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Lethbridge Herald Newspaper Archives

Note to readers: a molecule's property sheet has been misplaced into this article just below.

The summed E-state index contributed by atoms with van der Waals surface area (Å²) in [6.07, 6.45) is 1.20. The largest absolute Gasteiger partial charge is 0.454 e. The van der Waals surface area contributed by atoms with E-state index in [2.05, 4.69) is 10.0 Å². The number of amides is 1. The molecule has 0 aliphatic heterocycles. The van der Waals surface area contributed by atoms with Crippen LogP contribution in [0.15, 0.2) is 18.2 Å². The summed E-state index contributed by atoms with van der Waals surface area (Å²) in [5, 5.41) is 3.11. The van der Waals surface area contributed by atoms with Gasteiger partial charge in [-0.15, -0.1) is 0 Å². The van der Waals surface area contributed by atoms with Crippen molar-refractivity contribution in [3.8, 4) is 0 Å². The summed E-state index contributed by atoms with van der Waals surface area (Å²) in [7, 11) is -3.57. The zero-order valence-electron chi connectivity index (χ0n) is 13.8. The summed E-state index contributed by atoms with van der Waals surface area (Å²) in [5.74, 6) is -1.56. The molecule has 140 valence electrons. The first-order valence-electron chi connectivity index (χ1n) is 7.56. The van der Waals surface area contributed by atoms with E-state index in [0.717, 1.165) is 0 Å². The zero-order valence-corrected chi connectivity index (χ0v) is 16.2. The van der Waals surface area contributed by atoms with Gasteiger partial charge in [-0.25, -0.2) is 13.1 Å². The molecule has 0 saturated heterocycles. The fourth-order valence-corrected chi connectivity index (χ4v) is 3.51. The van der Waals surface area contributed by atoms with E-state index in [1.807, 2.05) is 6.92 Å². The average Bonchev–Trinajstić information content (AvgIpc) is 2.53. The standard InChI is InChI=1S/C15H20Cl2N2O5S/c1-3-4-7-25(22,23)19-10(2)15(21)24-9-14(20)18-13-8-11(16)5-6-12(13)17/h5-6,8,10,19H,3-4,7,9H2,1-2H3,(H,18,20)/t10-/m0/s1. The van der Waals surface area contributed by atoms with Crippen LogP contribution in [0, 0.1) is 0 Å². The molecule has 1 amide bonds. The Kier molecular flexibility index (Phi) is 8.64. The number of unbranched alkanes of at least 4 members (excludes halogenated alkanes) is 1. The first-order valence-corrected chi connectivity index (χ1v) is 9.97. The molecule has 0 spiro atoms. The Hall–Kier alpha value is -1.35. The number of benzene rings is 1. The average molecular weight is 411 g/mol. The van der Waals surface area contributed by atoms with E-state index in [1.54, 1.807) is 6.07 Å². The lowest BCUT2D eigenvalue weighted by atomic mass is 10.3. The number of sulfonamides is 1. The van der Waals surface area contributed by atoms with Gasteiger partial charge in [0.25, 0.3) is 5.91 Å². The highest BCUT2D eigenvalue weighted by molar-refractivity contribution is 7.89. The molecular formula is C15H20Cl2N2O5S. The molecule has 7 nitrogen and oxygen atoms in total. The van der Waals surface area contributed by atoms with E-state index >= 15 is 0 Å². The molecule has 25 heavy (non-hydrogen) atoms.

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Lethbridge Herald, The (Newspaper) - December 30, 1974, Lethbridge, Alberta Columnist suggests Congress prevent actor's retirement By DICK KLEINER HOLLYWOOD (NBA) I suggest the Congress of the United States pass a joint resolution entitled, "A Bill To Prevent George C Scott From Retiring As An Actor." After all, the Congress is empowered to save our national treasures, like Yellowstone Park and Mount Vernon. And Scott could conceivably be placed in the class of a national acting treasure. Here he is, threatening retirement as an actor and the Congress is just sitting on its hands, doing nothing to stop it. More action or, Scott and R.A. HOSACK Certllltd Denial Mechanic DIETRICH DENTURE CLINIC Suites S. Ph. 327-7244 less worry about health insurance, I say. With those worrisome thoughts tumbling about my head, I journeyed to the Universal set where Scott is starring in "The to find out the entire, dreadful story of his projected retirement. And, alas, it is true. "This is my last he said, and there did not appear to be any touch of remorse in his attitude. The man who won, but would not accept, an Oscar.for "Patton" seems to be looking forward to his new career as director. In "The he plays a Nazi Luftwaffe officer, although one travelling aboard the big 1930s dirigible incognito. He was wearing a steel gray suit, with vest and watch chain, and his steel gray hair was GERMAN CANADIAN CLUB ANNUAL NEW YEAR'S DANCE will be held TUES., DEC. 31st EXHIBITION PAVILION TICKETS ON SALE NOW AT KERBERFLOORS OLD COUNTRY SAUSAGE SHOP NORBRIDGE MEATS NORTHSIDE BAKERY SOUTHERN ALRERTA THEATRES CARDSTON Mayfair Theatre MON DEC. THEATRE CLOSED PiNCHER CREEK Fox Theatre "THE NEPTUNE FACTOR" starring Ben Gazzara, Yvette Mimieux and Walter Pidgeon. In color. Monday, Tuesday, December 30, 31. Monday, show at p.m. FAMILY TABER Tower Theatre "JORY" in color. Monday. Tuesday, December 30, 31. Monday show Saturday and p.m. ADULT NOT SUITABLE FOR CHILDREN cropped short. He had on a pair of steel rimmed spectacles and chain smoked Luckies from a pack stuffed into a vest pocket. His wife, Trish Van Devere, was sitting nearby, scribbling on a large pad, her legs tucked underneath her. Frequently, she would look over at him, and they would exchange fond smiles. Whenever they spoke to each other they would preface their statement with the endearing word, "Sweetheart." he said, "this is my last picture. And my last acting of any sort, except for one prior Broadway commitment. I've agreed to do a limited engagement twelve weeks in 'Death of a Salesman.' I'll direct that, too." He says this is no sudden, spur of the retirement decision. It has been coming on for years. Increasingly, he has become restless as an actor, wanting more and believing that he will find what he's seeking as a director Now, at last, he is ready to take the irrevocable step. There is more to it than just a change of viewpoints, from that of actor to director. He is not as young as he once was and hankers after a more stable existence than that of an actor. As a non actor he will be able to stay home more, a consummation he devoutly wishes. "Trish and I bought a home in Greenwich, Connecticut, 22 months ago." he says. "Didn't we. sweetheart9 And we've barely seen the inside of it since. I've been acting all over the world That's not the life for me any more. "I want to spend more time at home in Greenwich. I love that country living. We intend to can things, things that we grow in our own garden. We have a very nice little garden "And I like to play golf. And I like to watch the snowflakes fall. I am a very domestic sort of a man." After he finishes his stint in "The he and Trish will go to New York where she'll star in and he'll direct a new version of O'Neill's "All God's Chillun." Then comes his final acting engagement in "Death of a Salesman." Then he' 11 go back to more film directing. His most recent movie direction, "The Savage Is produced his running rating battle with the Motion Picture Rating Board. He says the ultimate test of his position is yet to come. "When the picture opens in nine selected he says, "we will poll the audience. If a large enough majority agrees with me that the film is fine for people under 18, I will continue the fight litigation if necessary. But if not enough people agree with me, that'll be the end of it." I wondered whether he had considered his position, should he be tendered an Oscar as a director He turned one down as an actor, would he accept one as a director' "No." he said, firmly. "I wouldn't accept it if it were offered to me for the same reasons I didn't accept the one I got for 'Patton It would be inconsistent, I feel, to accept the one but not the other." I wondered, too, whether there might be any particularly juicy part that would tempt him to return to acting. He said that no, there was none. "Not even something like 'King I said. He laughed. Trish laughed and looked up from her yellow pad and they exchanged warm smiles "Funny you should mention Lear." Scott said "That's the one Shakespearean part that has never excited me Now. Macbeth that's another matter. Maybe Macbeth would tempt me." Trish looked up sternly he said. "Not even Macbeth. I am not going to act again And that's final." Congress, it's up to you now. GOLDEN RRIDGE RESTAURANT 1517 Mayor Magrath Drive HOLIDAY HOURS OPEN Dec. 31st 11 a.m. to 3 a.m. New Years Day 11 a.m.-2 a.m. FOR DELIVERY OR TAKE-OUT PLEASE PHONE EARLY 328-5677 or 328-2525 Top comedians to form team LOS ANGELES (AP) Don Knotts five time Emmy winning comedian who starred on the Andy Griffith show and Tim Conway, madcap comedian on McHale's Navy, are thinking of teaming up. Five months ago they teamed with straight man Bill Bixby in a Walt Disney movie. The Aply Dumpling Gang. It has not been released yet. Conway said he has written a number of sketch ideas for a comedy team, and said he hopes he and Knotts have time to work on them. Knotts said- "We see a greater potential for ourselves after this (the film for Disney) We've talked about getting a property for ourselves and making a picture of our own, where we have a little more control over things. We see the possibility of a team." DON KNOTTS SITTER UNSEATED LOS ANGELES (AP) Vernon Woodrich's attempt to break the world record for sit- ting atop a flagpole ended pre- maturely when a strong gust of wind sent him toppling from his 35-foot perch. Woodnch. 49, was reported in satisfactory condition in hospital following his fall. It's a two-way street If you pay unemployment insurance premiums then you have the right to apply for unemployment insurance! benefit whenever you have an interruption of earnings. That's your right. But the right to receive regular benefit is balanced by an obligation; an obliga- tion for you to be actively and sincerely searching for work. If the job you want isn't available, look around. Often there are jobs you can turn your skills to that are just as rewarding and times more secure. Be realistic. Look at all the jobs in your area. You have the right to regular unem- ployment insurance benefit only as long as you're look-] ing for another job. That's your obligation. Monday, Dtotmbtr 30, 1174 THI LITHIRIDQE HERALD Actor files bankruptcy SCOTT POSES WITH WIFE Jewish funeral services held for Jack Benny LOS ANGELES. (AP) "He was a national Bob Hope remarked of Jack Benny as famous figures of the entertainment world gathered in old Hollywood fashion to pay a final tribute Sunday to the gentle, self- effacing comedian who died Thursday night. About 350 persons crowded into the Hillside Memorial Park Chapel in suburban Culver City for the service while others stood behind police lines outside in the late December sunshine and heard Hope's eulogy, Hebrew prayers and a brief, tearful tribute by Benny's closest friend, George Burns. But it was an orderly crowd by Hollywood standards and the most star-filled in recent memory, reflecting the film community's respect for Ben- ny, who died of cancer of the pancreas at 80. Hope began by quoting a message to Benny's widow, Mary Livingstone, from President Gerald Ford and his family. His usual composure shaken, Hope remarked, "Last Thursday night, the world lost someone it loved very much But the void that is left is quickly filled with happy memories." Hope commented that great performers come along rarely and he named Al Jolson, Humphrey Bogart, Clark Gable, Will Rogers, Maurice Jack Benny. HAD RARE MAGIC "He had a rare magic, like Picasso and Gershwin He was the undisputed master of timing and yet he left us much too soon. "He was stingy to the end; he only gave us 80 years and that wasn't Rabbi Edgar Magnin of the Wilshire Boulegard Temple where Benny worshipped, in- toned the 23rd Psalm and the Mourner's Kaddish and in- troduced Burns. The gravel-voiced comedian seemed bowed by his 78 years and said haltingly, "I don't know whether I'll be able to do this, but I told Mary I'd try Burns continued in a low, faltering voice: "You all knew Jack. What can I tell you about him that you don't already know7 I knew him for 55 years and I considered myself very for- tunate, very special because of it. I can't imagine my life without him I'm going to miss him." The crowd began to form at the cemetery in early mor- ning Onlookers pressed forward for a closer view of the celebrities and sometimes had to be pushed back by police Among other celebrities buried at Hillside Memorial Park are Al Jolson, Eddie Cantor, Jeff Chandler and Hal March. The services were simple and brief, in keeping with Benny's style and sense of timing. The closed casket was covered with fern and gar- denias, and bowers of floral display lined the back wall of the chapel. After the 20-minute ceremony, the people who had waited outside were per- mitted to enter the chapel and pass by the casket as the celebrities waited. Show Times PARAMOUNT THEATRE Short Subjects 2 15 700 9-00 AIRPORT- 2-30 7 ib 9'25 LAST COMPLETE SHOW 9 00 ADULT ENTERTAINMENT TUESDAY MATINEE Short Subjects. 2 15 AIRPORT 75 2 10 LAST COMPLETE SHOW. 2 15 PARAMOUNT CINEMA Short Subjects 715915 JUGGERNAUT 7.25 925 LAST COMPLETE SHOW- 9 15 ADULT ENTERTAINMENT COLLEGE CINEMA Short Subjects 7 15 9 15 RETURN OF DRAGON 745945 LAST COMPLETE SHOW 9 15 RESTRICTED ADULT LOS ANGELES (AP) Scooy Mitchell, itar of tht 1970 television terlei Barefoot In the Park, filed for bankruptcy, listing more In debts. The entertainer's bankruptcy petition In Los Angeles federal court listed three automobiles and a plocc of property In Oregon us hlN only major assets. He said his total Income for 1972 and 1973 was college cinema MATINEES ONLY MATINEE TUESDAY WEDNESDAY ONLY Box Office opens p.m. Show at p.m. FAMILY The fiffflGBESTDOG Unleashed paramount Now Showing EM. At ind p.m. Matinees Daily at p.m. Except Sunday "SOMETHING HIT US... crew it dead... help please. ADULT An all NEW inspired by the novel, "AIRPORT" by Arthur Hailey. AIRPORT 1975 A UNIVERSAL PICIURE TECHNICOLOR" PANAVISION' [PS paramount cinema TONIbriU TUESDAY at and p.m. PAY ME 1 MILLION DOLLARS BY DAWN OR THE WORLD'S GREATEST LUXURY LINER WILL RIP OPEN LIKE A CAN OF SARDINES .GOOD DAY. -JUGGERNAUT college cinema NOW SHOWING at and p.m. ADULT NOT SUITABLE FOR CHILDREN Bruce Lee's flu flew Adventures as the Super Hero from 'Enter The Bruce Lcc Return of The Dragon his last performance is his best' 'A BRYANSTON PICTURES Release SERVICES DEPARTMENT CITY OF LETHBRIDQE PUBLIC SWIMMING, SKATING and MUSEUM Dtc. Jin. Jin. Jin. Jin. Jin. Jin. 6 FRITZ SICK Swim (adults only) 12.00-1.00 p m FREE Public Swim 1.00-3.00 p Swim (adults only) 12.00-1.00 p.m FREE Public Swim 1.00-3-00 p m and 7 30-9-30 p Family Swim 10-00-12-00 noon Noon Swim (adults only) 1200-1.00 p.m. FREE Public Swim 1.00-3.00 Swim 1 00-5 00 Swim 1 -00-5-00 p m and 6-00-8 00 p Swim (adults only) 1200-12.45 p m STAN SIWIK Family Swim 1000-1200 noon Noon Swim (adults only) 1200-1-00 p m FREE Public Swim 1 00-3 00 p Family Swim 10 00-12-00 noon Noon Swim (adults only) 12.00-1 00 D m FREE Public Swim 1.00-4.00 p Swim 1 00-5 00 p.m Family Swim 6-00-8 00 p Swim (adults only) 1200-1 00 p m Swim (adults only) 1200-1.00 p m FREE Public Swim 1 00-4.00 p.m and 7 30-9-30 p HENDERSON PARK ICE Public Skating 1.00-3 00 p Public Skating 2 00-4 00 p Public Skating 2 00-4-00 p m Pubic Skating 7-00-9-00 p Skating 2.00-4.00 p Public Skating ;